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LG Electronics said on Monday it would close down its loss-making smartphone business.

In January, the South Korean electronics giant said it was looking at all options for the division after almost six years of losses totaling around $4.5bn (£3.3bn).

LG had made many innovations including ultra-wide-angle cameras, rising to the third-largest smartphone maker in 2013.

But bosses said the mobile phone market had become “incredibly competitive”.

While Samsung and Apple are the two biggest players in the smartphone market, LG has suffered from its own hardware and software issues.

As LG struggled with losses it had held talks to sell part of the business but these fell through.

It still ranks as the third most popular brand in North America but has slipped in other markets. LG phones are still fairly common in its domestic South Korean market.

“LG’s strategic decision to exit the incredibly competitive mobile phone sector will enable the company to focus resources in growth areas such as electric vehicle components, connected devices, smart homes, robotics, and artificial intelligence,” it said in a statement.

Last year it shipped 28 million phones, which compares with 256 million for Samsung, according to research firm Counterpoint.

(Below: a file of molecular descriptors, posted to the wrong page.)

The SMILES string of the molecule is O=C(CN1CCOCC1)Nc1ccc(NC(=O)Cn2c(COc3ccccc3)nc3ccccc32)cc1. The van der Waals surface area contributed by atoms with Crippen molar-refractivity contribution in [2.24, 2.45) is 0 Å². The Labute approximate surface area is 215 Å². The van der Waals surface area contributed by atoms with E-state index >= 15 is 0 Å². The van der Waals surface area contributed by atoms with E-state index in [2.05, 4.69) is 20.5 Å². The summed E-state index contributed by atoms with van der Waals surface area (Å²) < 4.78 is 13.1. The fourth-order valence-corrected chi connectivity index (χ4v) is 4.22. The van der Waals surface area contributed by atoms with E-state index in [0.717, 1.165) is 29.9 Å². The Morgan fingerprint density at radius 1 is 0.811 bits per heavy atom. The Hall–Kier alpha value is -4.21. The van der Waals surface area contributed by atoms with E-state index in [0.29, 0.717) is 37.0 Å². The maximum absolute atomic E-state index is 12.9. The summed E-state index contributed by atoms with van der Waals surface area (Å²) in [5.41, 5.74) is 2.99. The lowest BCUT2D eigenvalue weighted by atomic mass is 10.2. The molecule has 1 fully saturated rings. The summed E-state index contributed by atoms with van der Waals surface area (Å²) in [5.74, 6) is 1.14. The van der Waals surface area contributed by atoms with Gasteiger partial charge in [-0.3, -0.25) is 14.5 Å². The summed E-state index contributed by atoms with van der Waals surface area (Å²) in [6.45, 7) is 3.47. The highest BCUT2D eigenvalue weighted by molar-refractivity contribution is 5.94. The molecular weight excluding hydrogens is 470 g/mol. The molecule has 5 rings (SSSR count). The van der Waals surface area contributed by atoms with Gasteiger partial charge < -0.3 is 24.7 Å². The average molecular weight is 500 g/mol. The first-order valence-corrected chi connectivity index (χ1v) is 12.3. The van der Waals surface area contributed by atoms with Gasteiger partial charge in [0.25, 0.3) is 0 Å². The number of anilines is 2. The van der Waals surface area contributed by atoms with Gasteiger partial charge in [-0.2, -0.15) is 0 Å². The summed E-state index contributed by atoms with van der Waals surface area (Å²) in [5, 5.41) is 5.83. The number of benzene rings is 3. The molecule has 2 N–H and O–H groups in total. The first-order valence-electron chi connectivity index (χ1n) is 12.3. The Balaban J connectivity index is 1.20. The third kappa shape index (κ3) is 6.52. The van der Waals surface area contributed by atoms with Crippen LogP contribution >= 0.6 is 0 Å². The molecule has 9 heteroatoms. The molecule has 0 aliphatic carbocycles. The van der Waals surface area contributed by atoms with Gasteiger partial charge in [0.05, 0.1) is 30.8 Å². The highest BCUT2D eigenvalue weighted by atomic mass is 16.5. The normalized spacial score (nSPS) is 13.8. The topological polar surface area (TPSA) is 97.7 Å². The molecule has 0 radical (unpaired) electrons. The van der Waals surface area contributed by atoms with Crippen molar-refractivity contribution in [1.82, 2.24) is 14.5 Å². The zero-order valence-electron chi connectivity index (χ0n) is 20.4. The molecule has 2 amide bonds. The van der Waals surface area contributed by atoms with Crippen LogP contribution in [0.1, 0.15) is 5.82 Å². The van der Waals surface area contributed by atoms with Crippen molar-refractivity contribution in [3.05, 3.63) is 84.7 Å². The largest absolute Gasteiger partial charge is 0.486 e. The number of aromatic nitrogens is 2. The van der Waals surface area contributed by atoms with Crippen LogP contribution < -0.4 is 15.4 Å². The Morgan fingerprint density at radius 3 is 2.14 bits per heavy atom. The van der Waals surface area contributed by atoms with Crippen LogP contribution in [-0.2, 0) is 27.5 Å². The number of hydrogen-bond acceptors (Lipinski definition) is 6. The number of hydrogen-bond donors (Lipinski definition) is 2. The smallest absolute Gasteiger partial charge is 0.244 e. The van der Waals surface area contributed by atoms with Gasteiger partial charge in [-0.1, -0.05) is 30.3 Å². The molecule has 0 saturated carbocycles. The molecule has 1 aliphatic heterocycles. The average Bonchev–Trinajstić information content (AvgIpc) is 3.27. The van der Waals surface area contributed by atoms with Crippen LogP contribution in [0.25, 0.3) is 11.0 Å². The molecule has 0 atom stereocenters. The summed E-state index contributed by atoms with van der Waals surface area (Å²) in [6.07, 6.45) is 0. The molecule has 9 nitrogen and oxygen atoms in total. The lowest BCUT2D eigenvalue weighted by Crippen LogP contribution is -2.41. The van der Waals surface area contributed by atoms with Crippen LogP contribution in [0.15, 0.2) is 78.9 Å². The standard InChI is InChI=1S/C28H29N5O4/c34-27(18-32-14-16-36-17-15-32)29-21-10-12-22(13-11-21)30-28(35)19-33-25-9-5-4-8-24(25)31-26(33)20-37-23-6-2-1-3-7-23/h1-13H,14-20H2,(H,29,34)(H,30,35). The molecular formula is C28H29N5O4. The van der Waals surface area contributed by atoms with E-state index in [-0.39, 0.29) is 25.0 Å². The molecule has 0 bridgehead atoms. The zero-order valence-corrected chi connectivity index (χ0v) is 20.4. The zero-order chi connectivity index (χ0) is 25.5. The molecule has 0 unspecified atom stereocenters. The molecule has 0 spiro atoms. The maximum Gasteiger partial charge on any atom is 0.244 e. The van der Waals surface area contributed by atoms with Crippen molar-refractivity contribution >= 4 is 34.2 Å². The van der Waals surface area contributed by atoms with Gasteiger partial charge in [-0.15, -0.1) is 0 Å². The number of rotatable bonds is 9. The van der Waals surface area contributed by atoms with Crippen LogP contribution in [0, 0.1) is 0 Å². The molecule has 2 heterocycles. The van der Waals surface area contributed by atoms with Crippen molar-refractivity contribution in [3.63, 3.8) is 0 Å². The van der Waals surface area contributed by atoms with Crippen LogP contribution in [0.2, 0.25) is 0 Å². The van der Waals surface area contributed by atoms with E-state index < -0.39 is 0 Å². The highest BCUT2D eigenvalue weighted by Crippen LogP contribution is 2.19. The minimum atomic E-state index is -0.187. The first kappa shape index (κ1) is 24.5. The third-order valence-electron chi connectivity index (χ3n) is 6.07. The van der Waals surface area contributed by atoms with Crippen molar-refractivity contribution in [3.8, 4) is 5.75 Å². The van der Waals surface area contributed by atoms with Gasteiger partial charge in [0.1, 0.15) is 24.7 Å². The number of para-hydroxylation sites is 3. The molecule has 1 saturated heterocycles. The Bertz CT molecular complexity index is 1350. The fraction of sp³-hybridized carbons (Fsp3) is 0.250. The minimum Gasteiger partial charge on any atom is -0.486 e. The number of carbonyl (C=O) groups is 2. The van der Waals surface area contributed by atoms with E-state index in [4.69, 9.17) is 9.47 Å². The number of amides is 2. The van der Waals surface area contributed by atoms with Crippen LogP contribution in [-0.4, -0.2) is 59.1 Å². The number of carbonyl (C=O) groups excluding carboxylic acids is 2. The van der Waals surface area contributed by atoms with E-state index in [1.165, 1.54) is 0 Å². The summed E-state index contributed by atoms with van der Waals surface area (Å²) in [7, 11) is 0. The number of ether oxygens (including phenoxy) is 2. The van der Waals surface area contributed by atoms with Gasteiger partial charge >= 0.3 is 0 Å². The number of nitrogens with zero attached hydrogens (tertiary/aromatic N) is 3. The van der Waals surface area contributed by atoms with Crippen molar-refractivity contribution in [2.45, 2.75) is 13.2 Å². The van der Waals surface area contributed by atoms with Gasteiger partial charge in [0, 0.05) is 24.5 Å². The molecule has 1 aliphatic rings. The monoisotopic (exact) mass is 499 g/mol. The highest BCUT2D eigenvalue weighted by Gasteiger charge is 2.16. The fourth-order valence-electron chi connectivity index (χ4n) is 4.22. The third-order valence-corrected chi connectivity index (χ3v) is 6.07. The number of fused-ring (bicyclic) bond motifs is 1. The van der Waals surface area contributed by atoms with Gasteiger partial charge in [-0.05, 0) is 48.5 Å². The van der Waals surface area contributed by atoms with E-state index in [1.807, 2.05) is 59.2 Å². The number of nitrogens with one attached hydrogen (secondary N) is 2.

The smartphone business is the smallest of LG’s five divisions, accounting for just 7.4% of revenue. Currently, its global mobile phone market share is about 2%.

It has been innovating its phones to compete with its bigger rivals, with last year’s launch of the T-shaped Wing, a smartphone with a larger screen that swivels out to reveal a second, smaller one underneath.

Electric cars and TVs

LG still has a strong consumer electronics business, particularly with home appliances and televisions. LG is the world’s second best-selling TV brand after Samsung.

In December it launched a joint venture with automotive supplier Magna International that will make key components for electric cars.

LG’s phone inventory will continue to be available for sale, and it will still provide service support and software updates for existing customers. The division is expected to be wound down by the end of July.

“Moving forward, LG will continue to leverage its mobile expertise and develop mobility-related technologies such as 6G to help further strengthen competitiveness in other business areas,” a spokesman added.

Analysts said South Korean rival Samsung and Chinese companies such as Oppo, Vivo and Xiaomi are likely to benefit the most from LG’s exit.

Smartphone makers struggled during the pandemic with sales down about 10% in 2020 mainly due to lockdowns limiting store openings.